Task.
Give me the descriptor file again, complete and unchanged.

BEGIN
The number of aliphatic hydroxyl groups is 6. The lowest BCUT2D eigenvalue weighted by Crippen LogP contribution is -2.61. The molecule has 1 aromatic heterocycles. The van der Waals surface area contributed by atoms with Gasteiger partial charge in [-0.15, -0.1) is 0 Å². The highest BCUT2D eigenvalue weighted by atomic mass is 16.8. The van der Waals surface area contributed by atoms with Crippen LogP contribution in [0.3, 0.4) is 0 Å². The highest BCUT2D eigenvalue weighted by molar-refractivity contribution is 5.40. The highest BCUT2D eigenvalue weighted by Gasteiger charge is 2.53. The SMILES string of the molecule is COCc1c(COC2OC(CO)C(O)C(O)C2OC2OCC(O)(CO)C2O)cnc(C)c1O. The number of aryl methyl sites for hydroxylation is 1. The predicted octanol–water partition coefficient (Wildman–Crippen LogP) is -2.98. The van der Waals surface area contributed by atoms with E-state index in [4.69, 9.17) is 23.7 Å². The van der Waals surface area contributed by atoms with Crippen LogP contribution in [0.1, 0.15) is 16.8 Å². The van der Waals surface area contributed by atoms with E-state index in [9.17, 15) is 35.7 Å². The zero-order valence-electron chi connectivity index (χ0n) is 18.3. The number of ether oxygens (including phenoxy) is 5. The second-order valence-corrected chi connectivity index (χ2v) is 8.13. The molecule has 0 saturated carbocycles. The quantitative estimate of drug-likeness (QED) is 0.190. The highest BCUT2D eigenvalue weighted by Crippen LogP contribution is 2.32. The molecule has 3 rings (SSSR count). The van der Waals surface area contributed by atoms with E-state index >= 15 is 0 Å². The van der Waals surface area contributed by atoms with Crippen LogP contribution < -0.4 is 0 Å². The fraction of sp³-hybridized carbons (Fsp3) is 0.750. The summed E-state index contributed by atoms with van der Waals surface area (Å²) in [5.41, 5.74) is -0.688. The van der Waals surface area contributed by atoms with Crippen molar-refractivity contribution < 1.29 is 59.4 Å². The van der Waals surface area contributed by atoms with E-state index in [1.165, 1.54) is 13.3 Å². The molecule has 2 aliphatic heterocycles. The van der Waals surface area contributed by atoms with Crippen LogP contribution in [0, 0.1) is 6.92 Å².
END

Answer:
The number of aliphatic hydroxyl groups is 6. The lowest BCUT2D eigenvalue weighted by Crippen LogP contribution is -2.61. The molecule has 1 aromatic heterocycles. The van der Waals surface area contributed by atoms with Gasteiger partial charge in [-0.15, -0.1) is 0 Å². The highest BCUT2D eigenvalue weighted by atomic mass is 16.8. The van der Waals surface area contributed by atoms with Crippen LogP contribution in [0.3, 0.4) is 0 Å². The highest BCUT2D eigenvalue weighted by molar-refractivity contribution is 5.40. The highest BCUT2D eigenvalue weighted by Gasteiger charge is 2.53. The SMILES string of the molecule is COCc1c(COC2OC(CO)C(O)C(O)C2OC2OCC(O)(CO)C2O)cnc(C)c1O. The number of aryl methyl sites for hydroxylation is 1. The predicted octanol–water partition coefficient (Wildman–Crippen LogP) is -2.98. The van der Waals surface area contributed by atoms with E-state index in [4.69, 9.17) is 23.7 Å². The van der Waals surface area contributed by atoms with Crippen LogP contribution in [0.1, 0.15) is 16.8 Å². The van der Waals surface area contributed by atoms with E-state index in [9.17, 15) is 35.7 Å². The zero-order valence-electron chi connectivity index (χ0n) is 18.3. The number of ether oxygens (including phenoxy) is 5. The second-order valence-corrected chi connectivity index (χ2v) is 8.13. The molecule has 0 saturated carbocycles. The quantitative estimate of drug-likeness (QED) is 0.190. The highest BCUT2D eigenvalue weighted by Crippen LogP contribution is 2.32. The molecule has 3 rings (SSSR count). The van der Waals surface area contributed by atoms with E-state index >= 15 is 0 Å². The van der Waals surface area contributed by atoms with Crippen LogP contribution < -0.4 is 0 Å². The fraction of sp³-hybridized carbons (Fsp3) is 0.750. The summed E-state index contributed by atoms with van der Waals surface area (Å²) in [5.41, 5.74) is -0.688. The van der Waals surface area contributed by atoms with Crippen molar-refractivity contribution < 1.29 is 59.4 Å². The van der Waals surface area contributed by atoms with E-state index in [1.165, 1.54) is 13.3 Å². The molecule has 2 aliphatic heterocycles. The van der Waals surface area contributed by atoms with Crippen LogP contribution in [0, 0.1) is 6.92 Å².